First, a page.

At any rate, let us hope that we have heard the last of the shibboleth that every import necessitates a corresponding export of British goods. The advocate of the Cobden Club has abandoned it as untenable, substituting for it the undeniable truth that all foreign goods are paid for by something of equal value.

In like manner must be abandoned the belief that our prosperity since 1846 is due to Free Trade; for this belief can only be supported upon the assumption that, because we are still at the head of nations in commercial prosperity, as we always have been, therefore the system of free imports which we have acted upon for the last forty years must be sound, although we enjoyed the same pre-eminence at a time when we acted upon the opposite system of Protection.

On these two questions, then, the Free Trade contention as expounded by the chosen champion of the Cobden Club is a complete collapse. Does the Committee of the Cobden Club offer us anything else in support of the Free Trade faith? Absolutely nothing. There is no mysterious merit in the background, or surely their able champion, Mr. Medley, would have disclosed it. Let the artisan, then, who suffers from the injury or extinction of his industrylet the employer of labour who suffers from a system under which large portions of our wealth, as fast as it is acquired, are poured into the lap of foreign countries in the shape of wages for the support of their populations, while our own people are craving for work, look this system in the face. VOL. XX-No. 115.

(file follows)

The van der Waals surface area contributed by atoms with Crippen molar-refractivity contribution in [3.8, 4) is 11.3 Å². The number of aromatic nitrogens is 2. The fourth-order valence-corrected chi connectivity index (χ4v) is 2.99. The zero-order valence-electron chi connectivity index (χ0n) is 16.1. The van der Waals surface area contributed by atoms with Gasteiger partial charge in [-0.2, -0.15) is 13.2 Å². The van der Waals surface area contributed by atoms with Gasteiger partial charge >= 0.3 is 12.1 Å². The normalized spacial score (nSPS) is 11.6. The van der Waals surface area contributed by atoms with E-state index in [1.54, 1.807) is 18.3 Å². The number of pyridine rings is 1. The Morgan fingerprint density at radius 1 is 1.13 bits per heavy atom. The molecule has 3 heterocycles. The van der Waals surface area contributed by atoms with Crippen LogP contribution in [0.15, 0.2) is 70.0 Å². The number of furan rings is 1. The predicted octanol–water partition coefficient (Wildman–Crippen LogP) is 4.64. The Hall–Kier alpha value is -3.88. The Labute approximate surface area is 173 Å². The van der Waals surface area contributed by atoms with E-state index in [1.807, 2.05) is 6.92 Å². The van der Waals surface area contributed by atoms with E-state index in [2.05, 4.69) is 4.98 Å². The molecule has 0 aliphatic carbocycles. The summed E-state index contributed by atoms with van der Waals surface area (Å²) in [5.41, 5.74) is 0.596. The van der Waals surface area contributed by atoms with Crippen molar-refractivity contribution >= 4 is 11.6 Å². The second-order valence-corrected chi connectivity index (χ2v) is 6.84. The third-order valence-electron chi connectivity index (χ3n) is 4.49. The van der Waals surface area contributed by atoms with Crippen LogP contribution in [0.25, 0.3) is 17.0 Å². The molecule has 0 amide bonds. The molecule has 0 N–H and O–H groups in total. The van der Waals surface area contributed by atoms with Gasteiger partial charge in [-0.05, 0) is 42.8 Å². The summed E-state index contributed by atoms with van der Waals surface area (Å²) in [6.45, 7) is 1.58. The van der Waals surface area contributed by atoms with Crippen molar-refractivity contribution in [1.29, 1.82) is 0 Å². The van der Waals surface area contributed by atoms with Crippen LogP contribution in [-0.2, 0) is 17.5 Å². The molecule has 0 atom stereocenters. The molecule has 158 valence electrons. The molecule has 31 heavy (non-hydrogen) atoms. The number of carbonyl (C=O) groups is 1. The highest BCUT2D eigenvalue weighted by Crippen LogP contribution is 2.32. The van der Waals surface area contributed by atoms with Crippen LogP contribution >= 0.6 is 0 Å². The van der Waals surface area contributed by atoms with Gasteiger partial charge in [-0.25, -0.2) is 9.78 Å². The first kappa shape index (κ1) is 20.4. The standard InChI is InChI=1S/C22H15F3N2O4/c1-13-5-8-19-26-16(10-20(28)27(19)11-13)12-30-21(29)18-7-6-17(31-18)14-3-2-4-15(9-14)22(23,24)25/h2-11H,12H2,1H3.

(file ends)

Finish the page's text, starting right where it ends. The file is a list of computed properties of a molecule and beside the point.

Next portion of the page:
Let them bear in mind that neither Europe nor America-monarchies nor republics--contains a community which does not repudiate it. The injuries it inflicts are patent and notorious and are forced under our eyes alike in the statistics of trade and the records of the daily press.

What are the benefits that counterbalance them?

The supporters of ‘Free Imports' have been challenged to point them out, and, so far as Mr. Medley's essay is concerned, have miserably failed to do so.

Is it anything short of infatuation, then, to defer inquiry until the mischief is done? It takes a long time to displace the commerce and established manufactures which have been built up by the patient energy of past generations, and are still upheld by the wealth and industry of such a country as Great Britain; and the inroad made upon us under the shelter of our own laws may not as yet have reached formidable dimensions. But is that a sensible reason for refusing to inquire whether our system is sound or not? The road you are travelling may be the wrong one, though your foot is not yet in the morass to which it leads. Your mode of life may be unhealthy, though your health is not yet seriously impaired. Many causes, and notably the civil war in America and the FrancoGerman struggle in Europe, have combined to sustain our commerce since Free Trade was adopted by checking the progress of those who are now our rivals, and reducing the effects of competition. But these countervailing incidents are little likely to be repeated. All prudence then points one way, but unfortunately two great national characteristics point the other. First, that noble tenacity of purpose which makes us hold fast to whatever position we have taken up; that refuses to acknowledge defeat, and elevates persistence into a virtue; and next, the curse of Ethelred the Unready, which ever tempts us to defer the moment of defence to the moment of actual disaster.